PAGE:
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Author Topic: Automating character sprite creation  (Read 9025 times)


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Re: Automating character sprite creation
« Reply #15 on: December 05, 2014, 07:55:55 PM »
I'm doing this in my spare time. I try to squeeze in at least 1-2 hours a day, but it varies.

That's pretty good, you can make more progress if you can use the workdays. My job sometimes drains the life out of me haha. That just leaves the free weekends and holidays to get something done.

Those screenshots look great! At least as good (if not better) than stuff like Spiderweb Software's RPGs.

Thanks a lot! Sometimes I'm having a hardtime seeing if something is good enough for the final build or not. One can stare blind on the thing he's working on.
What you're looking at is 3 years of work, an engine rewritten twice, a bit of featurecreep, and it's also my first serious/larger project so many things aren't really working as well as I would like.

I'm not really all that familiar with Allegro, but doesn't it offer bindings for plain OpenGL calls? Then smooth lighting should definitely be doable.

I think you're right on that one. I usually don't go beyond the stuff that Allegro has to offer because there is so much still to be done. But smooth lighting is worth investing some time in, I think :) I mean, what you've done with Hidden Asset and what SmartK8 did looks really good and gives the game more atmosphere I think. Atmosphere is one of the most important things of games like this in my opinion.

I agree with Christian that it looks amazing. Kinda reminds me of Diablo 1 style (probably because of the bars and columns).

Thanks! Diablo 1 was definitely a source of inspiration. I like it so much more than Diablo III. The atmosphere was great.

Why did you canceled it or do you plan to revive it now? Even though I already may guess that it is because of lack of spare time. ;D But it might have been something else. I was always worried (and I still am) that I won't be fast enough (being a one developer) to make it into a game before the technology (and tools) will become obsolete. But today with all the retro games and emulators and Steam and stuff I'm fairly convinced I can make a retro game of the future today.  ;D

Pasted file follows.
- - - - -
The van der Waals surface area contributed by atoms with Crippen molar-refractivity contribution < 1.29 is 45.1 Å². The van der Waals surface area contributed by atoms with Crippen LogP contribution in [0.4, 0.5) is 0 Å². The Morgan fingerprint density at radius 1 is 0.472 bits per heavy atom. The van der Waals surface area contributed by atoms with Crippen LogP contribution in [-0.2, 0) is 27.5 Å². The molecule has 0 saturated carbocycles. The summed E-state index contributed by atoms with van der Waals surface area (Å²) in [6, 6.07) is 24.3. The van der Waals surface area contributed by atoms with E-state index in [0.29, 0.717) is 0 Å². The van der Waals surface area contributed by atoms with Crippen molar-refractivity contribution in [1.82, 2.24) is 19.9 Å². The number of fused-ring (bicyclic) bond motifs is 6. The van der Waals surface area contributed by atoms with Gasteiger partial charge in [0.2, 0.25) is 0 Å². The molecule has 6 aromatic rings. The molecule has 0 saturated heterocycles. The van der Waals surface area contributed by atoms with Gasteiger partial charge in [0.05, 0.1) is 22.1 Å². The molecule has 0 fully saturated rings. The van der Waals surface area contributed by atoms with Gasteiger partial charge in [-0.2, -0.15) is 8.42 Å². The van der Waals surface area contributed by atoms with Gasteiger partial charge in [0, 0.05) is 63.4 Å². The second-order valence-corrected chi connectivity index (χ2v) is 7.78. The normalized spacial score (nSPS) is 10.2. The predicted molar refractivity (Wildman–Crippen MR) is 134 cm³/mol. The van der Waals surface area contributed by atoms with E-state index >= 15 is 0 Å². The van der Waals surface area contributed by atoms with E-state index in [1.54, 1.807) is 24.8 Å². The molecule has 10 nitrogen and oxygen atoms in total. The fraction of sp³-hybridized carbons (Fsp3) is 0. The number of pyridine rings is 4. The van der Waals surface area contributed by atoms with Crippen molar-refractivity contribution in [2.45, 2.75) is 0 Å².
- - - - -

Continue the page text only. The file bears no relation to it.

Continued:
I canceled it because in the end it felt like I made no progress with the many hours that I spend on it. I didn't organise it well in the beginning and just started making the engine and editor to work. To many times things had to be redone because old functions weren't compatible with what I wanted to add next.
You know, I never knew how much content an average RPG has until I was halfway the project.
I'm not sure if I'll ever contiue with this PRG, but I might use the graphics again sometime.

I totally share your fear. I was still working with Allegro 4, which is old and uses direct drawing if I'm correct. And Allegro 5 came along the way.

Is there a playable piece of game (combat or quests) or is it an early stage of development?

There is a testversion ready to run but I'm not sure I can call it playable. You can move the character through the level, pickup items and talk or fight with some npc's, but the bugs make it hard to enjoy it (errorlog pops up a lot, I quit in the middle of something). There is no storyline, all the levels were for testing gamefunctions. But you're welcome to take a look :)